Agenda means having things to be done. In a meeting, an agenda is a list that shows the tasks that need to be done during the meeting. Whenever employees gather in a meeting, they have a chance to exchange ideas with each other. Having a meeting agenda helps set the topics that need to be discussed in the meeting.
Meetings that are conducted without an agenda are considered to be less productive than the ones with an agenda. An agenda helps in lighting a direction in which the meeting needs to go. Without an agenda in place, the meeting might seem pointless. That’s why it is important to have a meeting agenda ready before proceeding with the meeting. Different types of meetings need different types of agendas, but there are some points that are present on every agenda (i. e. introduction, overview, time slots, etc.). You need to design your agenda based on the category your meeting falls into. Now, let’s take a look at some meeting agenda samples to help get an idea of how to write one.
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Meeting Agenda Samples
A simple or casual meeting requires an agenda that is just as simple. Meetings that are short and don’t require that many topics be discussed over follow an agenda like this. Take a look at this sample agenda for a casual meeting-
Meeting Type: Update
Goal: Get the update status on the new project
- Ask about the progress on the project and determine the pace at which it’s moving forward
- Enquire if there’s need for any new resources
- Calculate the potential time in which the project will be complete
Team meetings are the ones that normally take place on a weekly basis to discuss any issues that arise in the team. It helps to resolve conflicts to keep the team in sync and highly productive. Without an agenda, a team meeting can become pointless. To make a team meeting effective, you need to design an agenda that will hit all the necessary points.
Your agenda must contain providing enough information about the work while giving everyone in the meeting a chance to state their claim. Take a look at this team meeting sample template to get a better understanding.
To determine the productivity rate of your company, you need to gain information about how the sales section is operating. That’s why the sales team must conduct meetings on a regular basis. To ensure the meeting is successful, having a well-prepared agenda is the best approach. The outcome of these kinds of meetings can shape the future of a company. The meeting can also use to improve communication between the team.
In a sales meeting, the agendas should be designed in a way where past actions are discussed as well as planning for the future ones. It will give the people who are attending an idea about what to expect from the meeting and prepare themselves according to that. Check out this sample template for further understanding.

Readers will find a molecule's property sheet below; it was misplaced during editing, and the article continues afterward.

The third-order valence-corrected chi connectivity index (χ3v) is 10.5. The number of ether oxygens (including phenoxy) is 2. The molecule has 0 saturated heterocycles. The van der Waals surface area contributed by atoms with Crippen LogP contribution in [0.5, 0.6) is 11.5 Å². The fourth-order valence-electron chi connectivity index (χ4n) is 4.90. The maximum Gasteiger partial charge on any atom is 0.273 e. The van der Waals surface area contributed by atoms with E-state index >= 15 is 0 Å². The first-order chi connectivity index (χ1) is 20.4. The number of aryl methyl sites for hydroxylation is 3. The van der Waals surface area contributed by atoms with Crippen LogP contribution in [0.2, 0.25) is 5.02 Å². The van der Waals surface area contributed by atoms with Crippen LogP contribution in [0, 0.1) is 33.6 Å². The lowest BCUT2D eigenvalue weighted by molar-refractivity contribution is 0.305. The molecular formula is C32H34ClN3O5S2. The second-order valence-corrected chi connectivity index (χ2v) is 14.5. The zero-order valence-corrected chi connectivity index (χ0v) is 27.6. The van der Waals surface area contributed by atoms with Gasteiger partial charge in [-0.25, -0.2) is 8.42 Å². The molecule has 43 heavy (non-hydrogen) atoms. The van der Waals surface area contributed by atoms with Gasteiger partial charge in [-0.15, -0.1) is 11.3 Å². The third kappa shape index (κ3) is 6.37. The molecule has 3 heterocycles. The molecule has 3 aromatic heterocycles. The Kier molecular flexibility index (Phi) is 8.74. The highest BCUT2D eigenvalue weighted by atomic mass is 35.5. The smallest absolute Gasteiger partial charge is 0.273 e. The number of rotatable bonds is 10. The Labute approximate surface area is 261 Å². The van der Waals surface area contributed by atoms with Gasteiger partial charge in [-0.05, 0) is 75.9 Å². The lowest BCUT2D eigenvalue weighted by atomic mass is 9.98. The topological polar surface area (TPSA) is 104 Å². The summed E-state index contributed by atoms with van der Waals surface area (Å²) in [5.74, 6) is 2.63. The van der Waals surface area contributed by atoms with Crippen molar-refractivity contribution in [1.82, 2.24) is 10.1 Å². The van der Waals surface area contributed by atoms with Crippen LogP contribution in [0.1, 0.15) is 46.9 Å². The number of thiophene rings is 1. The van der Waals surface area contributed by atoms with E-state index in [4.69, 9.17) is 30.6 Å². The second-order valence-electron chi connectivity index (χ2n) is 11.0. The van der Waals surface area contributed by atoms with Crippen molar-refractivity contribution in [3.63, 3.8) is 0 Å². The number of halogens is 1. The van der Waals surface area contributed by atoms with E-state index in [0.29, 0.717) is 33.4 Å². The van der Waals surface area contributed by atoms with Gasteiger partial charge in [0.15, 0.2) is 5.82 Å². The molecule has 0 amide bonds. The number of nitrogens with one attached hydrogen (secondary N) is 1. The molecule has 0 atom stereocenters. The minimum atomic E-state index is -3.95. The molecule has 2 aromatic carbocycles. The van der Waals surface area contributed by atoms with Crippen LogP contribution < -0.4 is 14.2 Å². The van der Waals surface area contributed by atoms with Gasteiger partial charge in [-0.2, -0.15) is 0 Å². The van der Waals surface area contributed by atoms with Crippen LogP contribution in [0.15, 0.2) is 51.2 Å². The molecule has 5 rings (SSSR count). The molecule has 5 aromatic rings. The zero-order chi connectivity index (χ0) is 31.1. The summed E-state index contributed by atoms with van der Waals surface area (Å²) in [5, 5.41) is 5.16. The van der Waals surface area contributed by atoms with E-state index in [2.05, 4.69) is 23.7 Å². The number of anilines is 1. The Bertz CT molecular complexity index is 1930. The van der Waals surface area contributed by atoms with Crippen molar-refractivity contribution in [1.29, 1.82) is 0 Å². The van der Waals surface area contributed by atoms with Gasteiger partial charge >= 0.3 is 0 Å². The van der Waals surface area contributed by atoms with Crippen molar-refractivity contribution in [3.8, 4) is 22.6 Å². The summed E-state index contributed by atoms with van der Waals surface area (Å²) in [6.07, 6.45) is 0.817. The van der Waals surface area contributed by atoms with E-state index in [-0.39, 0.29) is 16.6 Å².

For more serious meetings (i. e. Board meetings, Annual meetings), it’s advisable to use formal meeting agendas that can cope with the importance of the meeting. These meetings cover more serious issues, so the agenda should focus on topics to go over that are the most important. To get a better idea about the structure of a formal meeting agenda, check out this sample template.
Meetings that are conducted on short notice are basically informal meetings (Example- Informational meeting, one-on-one meeting). These meetings are less official and more informational. An informal meeting can take place at any time so there is less time to work on an agenda. The agenda of an informal meeting is rougher than a formal one and consists of only the basic points to go over. Informal meetings are often conducted as a practice meeting before a formal one. Take a look at this sample template to get a better idea.
Write an Agenda
Still wondering how to write a meeting agenda? Here are some bonus tips:
- Give your agenda a title. It’s important for the agenda to have an identity for it to achieve its purpose
- Avoid writing the agenda at the last moment (unless it’s an informal meeting) as it requires a lot of thinking and planning to create an effective agenda
- Be sure to pass around the agenda before the meeting commences so that everyone has an idea about what the meeting will be about
- Be clear about what the purpose of the meeting is. A vague explanation will result in a meeting that will achieve nothing
- It’s better if you discuss the topics to be discussed in brief before diving into the meeting
- Consult your team members while writing the agenda to get their insight as well
- Make an outline of the topics that will be discussed and calculate the time it will take for each of the topics
- Avoid using terms that are not comprehensible for the general public
- Follow a standard structure and use a template if necessary
- After you’re done, proofread the agenda to check for any errors
Hopefully, these steps will help you in creating a meeting agenda that is effective and succeeds in serving the purpose of the meeting.
In conclusion, an agenda is a list of instructions presented in a sequential order to follow in the meeting. With an agenda present, it’s easier for you to determine the goals you wish to achieve through your meeting. The outcome of a meeting depends on the structure of the agenda. Different meetings require different types of agendas. So it’s better to do some study and look through some meeting agenda samples before preparing your own.